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When I was 15, we moved to South America. School started much earlier than it did in Canada, so my Father sent my Mother and I ahead to get me started in school. Have you ever been to a South American country? Everything operates on a very different timeline. You just have to roll with it.

My first day of school was only a half day.  A driver from the Embassy took me on a 45 minute car ride through the city, up a mountain, towards the school. Most international schools are gated and have guards. They aren’t to keep kids in, but to keep people out. Our car, even though it had diplomatic plates, didn’t have a pass, so there was a lot of arguing going on between the guard and the driver. The driver didn’t want to drop me off at the gate, but according to his gestures, he lost that battle. So, he waited for me to get out of the car, and watched me walk past the guard onto the property, making the lineup of cars honk for him to move. I looked around at the unfamiliar territory, and listened to the language I didn’t speak a work of, but got the drift with all the motioning and over exaggerated hand gestures.

First days of schools became the norm for me. I was never excited, not really scared, but just tired of the newness all the time. School zipped by, I survived day 1. I then headed to the bus area (I had never taken a school bus before), found my bus and sat down at the very back. There were only a handful of older kids, and mostly 7-12 year olds. I remembered looking down, I could see the road underneath us, the floor of the bus had been patched up with ply wood.

The bus ride at first was uneventful. the first 20 minutes was actually interesting, I got to see the city. The only problem I had was that I was at the back of the bus, and we were going down the mountain, every time the bus made a sharp turn, the end would swing out and I realized I was actually seeing straight down the cliff. Something I never really got used to, but you learned to just ignore that your life was hanging in the balance. All of a sudden the bus stopped at the side of the road. The bus driver looked really panicked. He had no radio. He looked at his bus load of kids, and told us to lock the door behind him. I, not knowing any Spanish, looked around, we were not in a very nice area. One of my classmates got up ran to the front and locked the door behind the driver. It took about 5 minutes, but there were shouts coming from outside. I asked one of the girls sitting beside me what was going on. She said “well, we are in one of the worst barrios in the city, we are in danger”. It was so matter of fact it didn’t really register. A little blond girl of about 8 got up, and started to close all of the windows. Then she came towards me, and said “put your head down like me, don’t get up until the driver comes back.” What the heck was going on? Then the bus started to rock, there were men outside who were taunting us. The police showed up, but the girl beside me, said “don’t ever look at the police, they are not to be trusted, always give them your money.” well, I figured that wasn’t anything unusual, every country I had lived in was the same.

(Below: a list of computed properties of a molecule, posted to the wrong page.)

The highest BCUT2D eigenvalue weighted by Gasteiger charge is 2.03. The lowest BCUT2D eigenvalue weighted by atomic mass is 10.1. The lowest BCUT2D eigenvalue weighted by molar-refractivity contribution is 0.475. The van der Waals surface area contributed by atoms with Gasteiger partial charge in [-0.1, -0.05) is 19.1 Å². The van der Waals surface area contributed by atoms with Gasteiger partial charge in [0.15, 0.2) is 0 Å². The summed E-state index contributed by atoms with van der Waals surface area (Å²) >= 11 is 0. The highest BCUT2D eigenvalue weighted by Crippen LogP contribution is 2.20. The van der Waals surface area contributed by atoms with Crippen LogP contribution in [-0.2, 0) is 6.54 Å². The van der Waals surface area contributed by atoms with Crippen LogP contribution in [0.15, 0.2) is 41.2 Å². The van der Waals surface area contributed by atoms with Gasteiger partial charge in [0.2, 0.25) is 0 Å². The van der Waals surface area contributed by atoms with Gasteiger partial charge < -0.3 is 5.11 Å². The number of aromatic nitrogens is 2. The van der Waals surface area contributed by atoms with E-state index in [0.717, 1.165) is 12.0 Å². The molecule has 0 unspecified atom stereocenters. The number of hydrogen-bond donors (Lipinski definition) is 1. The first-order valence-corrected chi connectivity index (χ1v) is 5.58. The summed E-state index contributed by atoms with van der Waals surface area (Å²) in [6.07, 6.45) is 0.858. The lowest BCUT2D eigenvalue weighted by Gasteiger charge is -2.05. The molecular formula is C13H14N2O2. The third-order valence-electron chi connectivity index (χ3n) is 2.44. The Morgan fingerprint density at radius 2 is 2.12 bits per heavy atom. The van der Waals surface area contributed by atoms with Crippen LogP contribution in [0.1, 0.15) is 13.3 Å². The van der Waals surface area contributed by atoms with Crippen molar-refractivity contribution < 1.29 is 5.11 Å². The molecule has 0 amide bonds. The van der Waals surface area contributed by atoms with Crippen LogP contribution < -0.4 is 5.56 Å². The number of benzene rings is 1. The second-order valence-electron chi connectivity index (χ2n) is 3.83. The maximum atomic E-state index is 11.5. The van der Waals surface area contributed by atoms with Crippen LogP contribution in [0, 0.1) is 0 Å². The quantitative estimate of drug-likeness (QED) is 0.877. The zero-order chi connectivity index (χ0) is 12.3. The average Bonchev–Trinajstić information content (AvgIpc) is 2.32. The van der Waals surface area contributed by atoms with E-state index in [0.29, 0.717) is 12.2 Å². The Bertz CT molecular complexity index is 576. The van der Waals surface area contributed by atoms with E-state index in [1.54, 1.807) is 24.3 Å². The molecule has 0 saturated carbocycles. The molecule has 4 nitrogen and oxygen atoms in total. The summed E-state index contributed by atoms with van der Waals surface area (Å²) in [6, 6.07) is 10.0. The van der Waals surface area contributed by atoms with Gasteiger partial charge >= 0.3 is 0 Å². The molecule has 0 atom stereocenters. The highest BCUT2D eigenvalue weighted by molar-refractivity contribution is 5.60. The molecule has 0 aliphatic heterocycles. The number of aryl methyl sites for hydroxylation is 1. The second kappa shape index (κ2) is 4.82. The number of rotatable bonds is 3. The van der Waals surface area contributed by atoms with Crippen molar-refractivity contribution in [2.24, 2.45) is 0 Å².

After hours of keeping my head down, I got to know a couple of my classmates really well, we all were all suffering from heat exhaustion and dehydration. Some of the little ones cried and jumped on our laps asking if they were going to get home. We were all in one word, terrified.

It was hours before the driver came back. There was a lot of commotion outside. Eggs, and garbage had been thrown at the windows, we could see the police laughing. The driver managed to get back in. We had no idea what happened to the engine, or why we were trapped on the bus. I got home 5 hours late. From that day forward, I always had extra water on me, and a spare t-shirt.

I had definitely entered a different world, with its own beat. You just learn to go with it.

Lessons learned:

1. Know the bus route before you put your child on a bus. My Mother was without my Father in a country he wasn’t technically posted to yet, so there were complications to what the embassy would even help out with. Searching for me was not their top priority.

2. Form a relationship with the school before school starts, and ask about communication with the buses.

3. Make sure your child has some basic local language skills . Even if it is a tutor for a month before departure. Our Canadian system doesn’t pay for children to learn any language  before posting, which many families complained about. If you work for a private company, make sure you negotiate these things before agreeing to move. Having some knowledge of the language helps aide debilitating culture shock.

Travel lady with Baby